Question: Bullying is a major issue at my child's school. Can you help me understand why bullies bully?
Answer: There are different perspectives on bullying, but one of the most common theories suggests that bullies primarily want to gain status among their peers. Two needs underlie this drive for status: a need for popularity and a need for domination. Any given bully may experience one of these needs more than the other (for example, a particular bully may mainly want to become popular), but it appears that all bullies have both needs to at least some extent.
Understanding why bullies bully can help us understand how bullies pick their victims. For instance, bullies who primarily desire popularity seek out victims who have been rejected by their peers. If the bully instead picked a victim who was socially well-connected, it's unlikely that the bully would become popular by attacking that person.
Bullies who primarily desire domination look for victims who are vulnerable and unable to defend themselves. In other words, they seek out victims who can be dominated easily and who, ideally, won't tell anyone.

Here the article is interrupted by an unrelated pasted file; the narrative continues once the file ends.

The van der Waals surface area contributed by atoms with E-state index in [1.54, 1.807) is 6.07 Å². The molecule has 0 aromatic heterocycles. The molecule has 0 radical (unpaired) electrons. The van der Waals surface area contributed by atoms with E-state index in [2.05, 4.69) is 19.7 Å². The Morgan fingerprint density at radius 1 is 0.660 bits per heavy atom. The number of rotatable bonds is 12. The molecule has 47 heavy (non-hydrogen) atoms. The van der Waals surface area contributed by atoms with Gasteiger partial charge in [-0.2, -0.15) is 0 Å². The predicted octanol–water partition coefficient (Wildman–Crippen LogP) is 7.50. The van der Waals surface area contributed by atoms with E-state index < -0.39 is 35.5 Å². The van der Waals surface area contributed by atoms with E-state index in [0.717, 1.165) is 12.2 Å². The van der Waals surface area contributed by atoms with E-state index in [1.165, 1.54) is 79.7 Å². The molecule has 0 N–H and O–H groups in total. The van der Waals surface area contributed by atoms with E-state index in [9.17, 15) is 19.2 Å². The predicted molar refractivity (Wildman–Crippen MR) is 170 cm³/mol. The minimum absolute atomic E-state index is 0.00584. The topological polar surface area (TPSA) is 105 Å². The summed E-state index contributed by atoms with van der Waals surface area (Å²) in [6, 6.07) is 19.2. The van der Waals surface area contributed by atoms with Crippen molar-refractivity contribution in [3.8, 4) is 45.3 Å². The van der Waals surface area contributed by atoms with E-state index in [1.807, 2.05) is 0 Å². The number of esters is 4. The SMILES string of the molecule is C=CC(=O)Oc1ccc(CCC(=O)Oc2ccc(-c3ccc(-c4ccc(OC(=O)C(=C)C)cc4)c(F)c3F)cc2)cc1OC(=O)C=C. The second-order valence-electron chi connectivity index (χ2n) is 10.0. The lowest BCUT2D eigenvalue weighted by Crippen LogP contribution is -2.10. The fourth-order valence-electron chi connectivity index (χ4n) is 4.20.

Given that all bullies have both a need for domination and a need for popularity to at least some extent, the "perfect victim" combines both attributes: someone who is vulnerable and socially rejected. That said, though, not all victims fit this picture, and not all bullies bully for the exact same reasons.
Veenstra, Rene, Lindenberg, Siegwart, Zijlstra, Bonne, De Winter, Andrea, Verhulst, Frank, and Ormel, Johan. The dyadic nature of bullying and victimization: Testing a dual-perspective theory. 2007. Child Development. 78,6: 1843-1854.